In today’s Wall Street Journal, Amy Marcus has a piece on the Citizen Science movement, focusing on citizen science in health in particular. I am fully in support of this enthusiasm and a big fan of citizen science - if done properly. There have already been some pretty big success stories. As more companies like Fitbit and 23andMe spring up, it is really easy to collect data about yourself (right Chris?). At the same time organizations like Patients Like Me make it possible for people with specific diseases or experiences to self-organize.
But the thing that struck me the most in reading the article is the importance of statistical literacy for citizen scientists, reporters, and anyone reading these articles. For example the article says:
The questions that most people have about their DNA—such as what health risks they face and how to prevent them—aren’t always in sync with the approach taken by pharmaceutical and academic researchers, who don’t usually share any potentially life-saving findings with the patients.
I think its pretty unlikely that any organization would hide life-saving findings from the public. My impression from reading the article is that this statement refers to keeping results blinded from patients/doctors during an experiment or clinical trial. Blinding is a critical component of clinical trials, which reduces many potential sources of bias in the results of a study. Obviously, once the trial/study has ended (or been stopped early because a treatment is effective) then the results are quickly disseminated.
Several key statistical issues are then raised in bullet-point form without discussion:
Amateurs may not collect data rigorously, they say, and may draw conclusions from sample sizes that are too small to yield statistically reliable results.
Having individuals collect their own data poses other issues. Patients may enter data only when they are motivated, or feeling well, rendering the data useless. In traditional studies, both doctors and patients are typically kept blind as to who is getting a drug and who is taking a placebo, so as not to skew how either group perceives the patients’ progress.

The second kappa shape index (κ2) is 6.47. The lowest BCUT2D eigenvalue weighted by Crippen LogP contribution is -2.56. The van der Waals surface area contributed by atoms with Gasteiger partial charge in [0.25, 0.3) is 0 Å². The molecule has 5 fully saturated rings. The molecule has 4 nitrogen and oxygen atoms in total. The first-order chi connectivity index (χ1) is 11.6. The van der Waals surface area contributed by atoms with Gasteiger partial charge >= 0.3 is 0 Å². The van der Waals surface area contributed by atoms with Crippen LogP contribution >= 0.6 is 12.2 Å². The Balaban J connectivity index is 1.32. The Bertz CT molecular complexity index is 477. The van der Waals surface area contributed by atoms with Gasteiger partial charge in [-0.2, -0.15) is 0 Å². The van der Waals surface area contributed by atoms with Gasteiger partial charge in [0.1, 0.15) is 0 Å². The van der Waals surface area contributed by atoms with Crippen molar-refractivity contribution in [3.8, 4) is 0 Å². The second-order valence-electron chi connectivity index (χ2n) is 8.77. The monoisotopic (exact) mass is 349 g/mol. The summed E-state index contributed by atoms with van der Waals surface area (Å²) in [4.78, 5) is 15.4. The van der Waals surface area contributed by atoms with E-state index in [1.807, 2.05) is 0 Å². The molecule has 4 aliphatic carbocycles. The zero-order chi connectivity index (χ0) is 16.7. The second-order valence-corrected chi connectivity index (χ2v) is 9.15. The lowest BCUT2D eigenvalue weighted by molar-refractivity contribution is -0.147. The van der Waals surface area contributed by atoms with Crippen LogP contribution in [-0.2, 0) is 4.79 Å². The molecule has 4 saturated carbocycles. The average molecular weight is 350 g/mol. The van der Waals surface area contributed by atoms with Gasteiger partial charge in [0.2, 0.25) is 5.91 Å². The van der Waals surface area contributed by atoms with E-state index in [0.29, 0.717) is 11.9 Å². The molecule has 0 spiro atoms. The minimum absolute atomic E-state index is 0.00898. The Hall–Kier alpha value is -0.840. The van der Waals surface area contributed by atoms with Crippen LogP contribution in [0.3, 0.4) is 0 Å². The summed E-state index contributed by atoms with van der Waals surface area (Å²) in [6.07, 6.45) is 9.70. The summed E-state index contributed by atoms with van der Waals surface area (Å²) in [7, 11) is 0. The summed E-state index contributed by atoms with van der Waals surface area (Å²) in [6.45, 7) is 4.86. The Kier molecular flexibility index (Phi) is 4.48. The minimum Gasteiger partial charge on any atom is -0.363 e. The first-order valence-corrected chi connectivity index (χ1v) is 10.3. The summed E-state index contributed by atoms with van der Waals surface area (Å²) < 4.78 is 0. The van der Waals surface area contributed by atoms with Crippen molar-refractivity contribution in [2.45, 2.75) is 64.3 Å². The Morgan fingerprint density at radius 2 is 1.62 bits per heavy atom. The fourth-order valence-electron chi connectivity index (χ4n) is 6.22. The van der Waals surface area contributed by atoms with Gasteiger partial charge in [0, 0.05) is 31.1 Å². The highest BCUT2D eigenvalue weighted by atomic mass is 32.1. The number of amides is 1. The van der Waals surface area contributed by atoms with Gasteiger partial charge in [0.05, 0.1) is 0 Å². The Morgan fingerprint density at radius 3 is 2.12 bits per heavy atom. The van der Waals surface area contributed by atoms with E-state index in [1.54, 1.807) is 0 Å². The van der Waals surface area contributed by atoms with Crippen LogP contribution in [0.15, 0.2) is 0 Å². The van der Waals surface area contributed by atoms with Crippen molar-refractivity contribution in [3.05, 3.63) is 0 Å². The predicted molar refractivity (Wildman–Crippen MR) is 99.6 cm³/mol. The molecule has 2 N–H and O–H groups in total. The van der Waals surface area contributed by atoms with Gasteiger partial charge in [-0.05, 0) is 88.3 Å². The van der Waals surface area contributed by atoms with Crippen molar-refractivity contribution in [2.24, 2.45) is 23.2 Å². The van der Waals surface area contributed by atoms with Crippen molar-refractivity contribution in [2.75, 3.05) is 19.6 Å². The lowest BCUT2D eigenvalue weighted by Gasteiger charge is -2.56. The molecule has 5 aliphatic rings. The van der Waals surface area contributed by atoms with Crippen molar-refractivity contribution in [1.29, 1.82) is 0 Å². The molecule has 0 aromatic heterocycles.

The article goes on to describe an anecdotal example of citizen science - which suffers from a key statistical problem (small sample size):
Last year, Ms. Swan helped to run a small trial to test what type of vitamin B people with a certain gene should take to lower their levels of homocysteine, an amino acid connected to heart-disease risk. (The gene affects the body’s ability to metabolize B vitamins.)
Seven people—one in Japan and six, including herself, in her local area—paid around $300 each to buy two forms of vitamin B and Centrum, which they took in two-week periods followed by two-week “wash-out” periods with no vitamins at all.
The article points out the issue:
The scientists clapped politely at the end of Ms. Swan’s presentation, but during the question-and-answer session, one stood up and said that the data was not statistically significant—and it could be harmful if patients built their own regimens based on the results.
But doesn’t carefully explain the importance of sample size, suggesting instead that the only reason why you need more people is “insure better accuracy”.
It strikes me that statistical literacy is critical if the citizen science movement is going to go forward. Ideas like experimental design, randomization, blinding, placebos, and sample size need to be in the toolbox of any practicing citizen scientist.
One major drawback is that there are very few places where the general public can learn about statistics. Mostly statistics is taught in university courses. Resources like the Kahn Academy and the Cartoon Guide to Statistics exist, but are only really useful if you are self motivated and have some idea of math/statistics to begin with.
Since knowledge of basic statistical concepts is quickly becoming indispensable for citizen science or even basic life choices like deciding on healthcare options, do we need “adult statistical literacy courses”? These courses could focus on the basics of experimental design and how to understand results in stories about science in the popular press. It feels like it might be time to add a basic understanding of statistics and data to reading/writing/arithmetic as critical life skills. I’m not the only one who thinks so.